• Qualitative information was in most cases providedwith Excel questionnaire

  • In Latin America:

    1st Joint Seminar on InsuranceStatistics in Latin Americawith ASSAL members and other main stakeholders, 26-27 September2013 in Montevideo, Uruguay

    Key outcomes from past seminars
    Key outcomes from past seminars

    • Common themes were:

      • data quality; the need for timely, accurate, consistent, comparable, … statistics

      • confidentiality; the need for transparency and the unwillingness of insurers to disclose their data

    • Confidentiality of unit-record data was mentioned and questioned on several occasions

    • There is a growing appetite for transparency. This is tempered against a keen desire by insurers to keep there data confidential. There does not seem to be as big a push for transparency in insurance markets as there is for banking. Solvency II has a pillar 3 that may address the situation to some extent

    • A good case for transparency needs to be made and promulgated internationally and pursued nationally.

    Moving towards enhanced quality and relevance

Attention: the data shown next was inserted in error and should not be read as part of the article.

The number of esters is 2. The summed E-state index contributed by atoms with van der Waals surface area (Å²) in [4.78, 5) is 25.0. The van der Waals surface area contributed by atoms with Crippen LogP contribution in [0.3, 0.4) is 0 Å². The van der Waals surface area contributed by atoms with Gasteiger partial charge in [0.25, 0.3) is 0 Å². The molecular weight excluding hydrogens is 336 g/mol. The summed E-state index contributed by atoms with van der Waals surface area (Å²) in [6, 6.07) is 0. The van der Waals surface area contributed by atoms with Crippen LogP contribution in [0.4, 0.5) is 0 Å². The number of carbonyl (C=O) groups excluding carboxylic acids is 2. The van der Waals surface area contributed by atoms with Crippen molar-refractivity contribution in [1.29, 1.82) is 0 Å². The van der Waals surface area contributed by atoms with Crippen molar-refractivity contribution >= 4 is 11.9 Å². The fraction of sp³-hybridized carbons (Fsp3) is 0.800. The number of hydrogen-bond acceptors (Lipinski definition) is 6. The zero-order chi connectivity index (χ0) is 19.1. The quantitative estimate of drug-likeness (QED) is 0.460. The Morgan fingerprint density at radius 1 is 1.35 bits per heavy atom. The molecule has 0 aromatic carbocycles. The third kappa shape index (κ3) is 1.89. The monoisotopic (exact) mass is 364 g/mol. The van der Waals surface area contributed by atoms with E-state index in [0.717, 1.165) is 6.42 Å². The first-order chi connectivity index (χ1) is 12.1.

Moving towards enhanced quality and relevance

    • Accelerating data timeliness through the collection of fast-track data, Year-end data pertaining to the core set of variables are released with about a 6-months lag. Additional detailed year-end variables are released with about a 10-month lag

    • Engage with national/regional data suppliers and other main stakeholders in order to further improve data quality and completeness with targeted realistic and relevant outputs

    • Develop a better knowledge of data coverage and try to align with existing standards as much as possible or explain potential departures from existing standards (e.g., national accounts and other accounting standards)

    • Coherence with other international datasets (eg.: SNA, Financial Accounts, EIOPA, etc.)

    Oecd global insurance statistics framework

    Status of main statistical outputs

    • OECD Global Insurance Market Trends, 3rd edition (October 2013)

    • Insurance Statistics yearbook (forthcoming)

    • Release of key statistics and indicators for base year 2012 (October 2013) through the OECD data browser

    • Contribution to G20 data gap initiative under rec 14

    • Stocktaking of existing sources (to bepursued and possiblyexpanded)

    List of selected indicators

    Trends in gross premiums